So what do you say? How do you respond to their questions? How do you draw them out? What kinds of things can you do that will help your children during this time?
1. First, be sensitive to your child’s emotions. All children are different and will process these events in different ways. Some will openly cry or make angry threats. Others will act out or become more aggressive. Some will become very quiet and withdrawn. Teens may become glib or sarcastic. Ask God to show you what emotions your child is experiencing. Below you will find some indicators which may get you started dealing with fear, anger, and sadness.
2. Validate feelings. It’s okay to experience emotions, but it’s not okay to act those emotions out in hurtful ways. By validating a child’s feelings you are “grieving with those who grieve” as the scripture commands. Be careful about criticizing your children’s emotions. [For instance, don't say, "You shouldn't be afraid of that...] Thoroughly working through difficult experiences in a complete way will help your children fully deal with the events and their emotions and even grow through this experience.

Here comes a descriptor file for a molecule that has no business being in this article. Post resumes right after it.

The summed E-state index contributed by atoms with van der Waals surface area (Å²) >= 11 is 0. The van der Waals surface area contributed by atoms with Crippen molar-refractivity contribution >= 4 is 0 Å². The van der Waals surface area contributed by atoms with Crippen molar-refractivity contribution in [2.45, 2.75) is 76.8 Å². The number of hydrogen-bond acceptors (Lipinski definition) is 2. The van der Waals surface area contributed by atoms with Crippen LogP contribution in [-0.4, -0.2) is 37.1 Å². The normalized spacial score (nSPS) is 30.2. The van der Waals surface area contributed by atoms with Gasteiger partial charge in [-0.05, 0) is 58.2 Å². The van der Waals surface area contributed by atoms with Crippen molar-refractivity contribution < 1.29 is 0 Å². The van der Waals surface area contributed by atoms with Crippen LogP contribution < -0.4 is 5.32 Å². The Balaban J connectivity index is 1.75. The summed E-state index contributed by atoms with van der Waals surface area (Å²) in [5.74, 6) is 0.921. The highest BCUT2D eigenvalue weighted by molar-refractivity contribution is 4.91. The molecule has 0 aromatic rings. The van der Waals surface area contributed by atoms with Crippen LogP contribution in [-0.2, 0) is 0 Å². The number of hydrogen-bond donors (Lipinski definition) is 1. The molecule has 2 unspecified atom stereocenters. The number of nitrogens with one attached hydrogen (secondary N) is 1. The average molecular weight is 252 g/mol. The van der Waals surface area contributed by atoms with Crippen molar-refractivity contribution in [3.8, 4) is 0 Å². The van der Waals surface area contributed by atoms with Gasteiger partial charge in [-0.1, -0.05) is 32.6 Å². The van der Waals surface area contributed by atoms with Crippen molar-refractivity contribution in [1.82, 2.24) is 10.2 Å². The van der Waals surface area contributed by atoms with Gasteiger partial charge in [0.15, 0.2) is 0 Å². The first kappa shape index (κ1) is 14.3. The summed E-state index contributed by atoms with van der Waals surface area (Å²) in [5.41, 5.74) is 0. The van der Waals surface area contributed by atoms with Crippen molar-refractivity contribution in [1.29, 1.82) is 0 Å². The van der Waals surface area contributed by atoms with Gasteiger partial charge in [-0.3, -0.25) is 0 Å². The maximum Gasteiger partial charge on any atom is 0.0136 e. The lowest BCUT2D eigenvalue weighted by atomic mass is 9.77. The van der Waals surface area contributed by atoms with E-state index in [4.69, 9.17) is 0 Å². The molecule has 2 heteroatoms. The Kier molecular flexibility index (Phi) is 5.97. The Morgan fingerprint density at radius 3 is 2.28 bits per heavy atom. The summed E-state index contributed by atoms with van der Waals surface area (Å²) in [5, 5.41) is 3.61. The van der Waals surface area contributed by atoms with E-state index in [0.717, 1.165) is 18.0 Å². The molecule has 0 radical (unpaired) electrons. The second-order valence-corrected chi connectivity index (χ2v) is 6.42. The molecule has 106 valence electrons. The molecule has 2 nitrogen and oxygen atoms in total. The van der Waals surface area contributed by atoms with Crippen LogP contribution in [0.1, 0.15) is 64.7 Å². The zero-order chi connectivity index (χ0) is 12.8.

3. Remember that trials provide opportunities to grow. Romans 5:3-5 says, “we know that suffering produces perseverance; perseverance, character; and character, hope. And hope does not disappoint us, because God has poured out his love into our hearts by the Holy Spirit, whom he has given us.” The things you say and the way you teach your children in times of tragedy can help build character and develop hope. Furthermore, you can help your children grow spiritually during tough times and give them the spiritual tools to deal with life as they grow older. Take the time to talk about the events and talk about Godly responses.
4. Continue regular routines. Routines provide security, and many children need that security in order to process difficult things effectively. Although you’ll continue the schedule and maintain the agenda, that doesn’t mean that you ignore the issues. Take time to talk and discuss what’s happening. Your children need a sense that they have somewhere to go to process what’s happening in life.